Key Host Principle: Passion and Persistence

Cell Basics

By Mario Vega

Winter 2011

Being a cell host is not easy. It involves keeping the house open once a week to receive people on a permanent basis. Hosting requires a deep compassion for the lost.

Hortesia was one of the first hostesses we had at the beginning of our cell work. She hosted one of the first nine cells at Elim. She opened the doors of her house to receive guests for many years. It wasn’t long before new cells multiplied from her house and filled the surrounding area. If for any reason Hortensia wasn’t home, she left her sister in charge so the cell meeting would always take place.

On one occassion, after hosting a cell for more than ten years, I thought it was the right moment to ask Hortensia to take a break. So I instructed her coach to move the cell in her house to a new location, which he promptly did.

A few days later Hortensia asked to speak with me. When she arrived at my office, she burst into tears and asked me in what area she had sinned. I answered that I was not aware of any sin in her life. Then she asked why I had removed the cell from her home.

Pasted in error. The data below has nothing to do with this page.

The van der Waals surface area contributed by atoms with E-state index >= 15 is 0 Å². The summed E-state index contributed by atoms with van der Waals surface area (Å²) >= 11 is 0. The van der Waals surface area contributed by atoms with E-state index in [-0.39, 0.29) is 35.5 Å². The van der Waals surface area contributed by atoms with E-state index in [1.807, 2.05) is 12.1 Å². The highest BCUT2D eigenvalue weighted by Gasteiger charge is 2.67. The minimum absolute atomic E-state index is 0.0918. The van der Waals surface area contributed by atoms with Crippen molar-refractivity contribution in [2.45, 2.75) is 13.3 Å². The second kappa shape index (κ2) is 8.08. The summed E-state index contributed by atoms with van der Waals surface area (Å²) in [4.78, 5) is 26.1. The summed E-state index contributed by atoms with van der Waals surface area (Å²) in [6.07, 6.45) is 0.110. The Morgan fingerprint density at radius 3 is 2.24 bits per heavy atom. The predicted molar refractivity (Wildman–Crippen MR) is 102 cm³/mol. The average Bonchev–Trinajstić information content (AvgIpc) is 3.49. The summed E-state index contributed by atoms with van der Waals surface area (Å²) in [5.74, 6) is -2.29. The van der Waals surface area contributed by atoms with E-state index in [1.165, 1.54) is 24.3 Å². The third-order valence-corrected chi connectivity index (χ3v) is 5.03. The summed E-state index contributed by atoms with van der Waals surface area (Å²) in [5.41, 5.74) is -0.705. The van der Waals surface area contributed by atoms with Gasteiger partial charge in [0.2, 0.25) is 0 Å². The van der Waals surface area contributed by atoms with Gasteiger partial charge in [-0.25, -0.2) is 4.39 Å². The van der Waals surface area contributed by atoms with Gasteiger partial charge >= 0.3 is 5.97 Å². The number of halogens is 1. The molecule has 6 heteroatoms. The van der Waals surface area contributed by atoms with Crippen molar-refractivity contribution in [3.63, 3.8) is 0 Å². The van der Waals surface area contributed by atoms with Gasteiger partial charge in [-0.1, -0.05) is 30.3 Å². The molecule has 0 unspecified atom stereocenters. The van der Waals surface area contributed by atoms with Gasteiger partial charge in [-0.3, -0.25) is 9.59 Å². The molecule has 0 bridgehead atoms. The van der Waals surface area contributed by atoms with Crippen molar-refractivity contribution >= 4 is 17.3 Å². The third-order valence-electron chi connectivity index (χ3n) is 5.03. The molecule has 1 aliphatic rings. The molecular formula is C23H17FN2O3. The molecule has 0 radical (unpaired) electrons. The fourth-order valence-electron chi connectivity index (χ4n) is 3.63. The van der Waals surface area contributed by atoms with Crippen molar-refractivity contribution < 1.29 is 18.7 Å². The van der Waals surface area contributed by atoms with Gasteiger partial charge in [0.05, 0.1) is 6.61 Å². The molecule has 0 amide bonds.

I explained that she had already served the Lord as a hostess for over a decade, and that I thought she needed a well-earned rest. Yet, through her tears, she asked me not to do that. She told me that it wasn’t a burden to open the doors of her house to host a cell group, and that it was her earnest desire to continue doing so.

Embarrassed, I apologized to her and promised that the cell would continue to meet in her home. It has now been over twenty-five years since Hortensia first opened her home to a cell group. A total of 135 cells have originated from the cell in her house. Many people have come to know Jesus as Lord and Savior through Hortensia’s house, and she keeps on serving the Lord as a hostess.

Joel Comiskey did a great job in summarizing the two words that characterize Elim’s cell ministry: passion and persistence. I believe that if it is not passion and persistence that Hortesiz possesses, then “What is it?”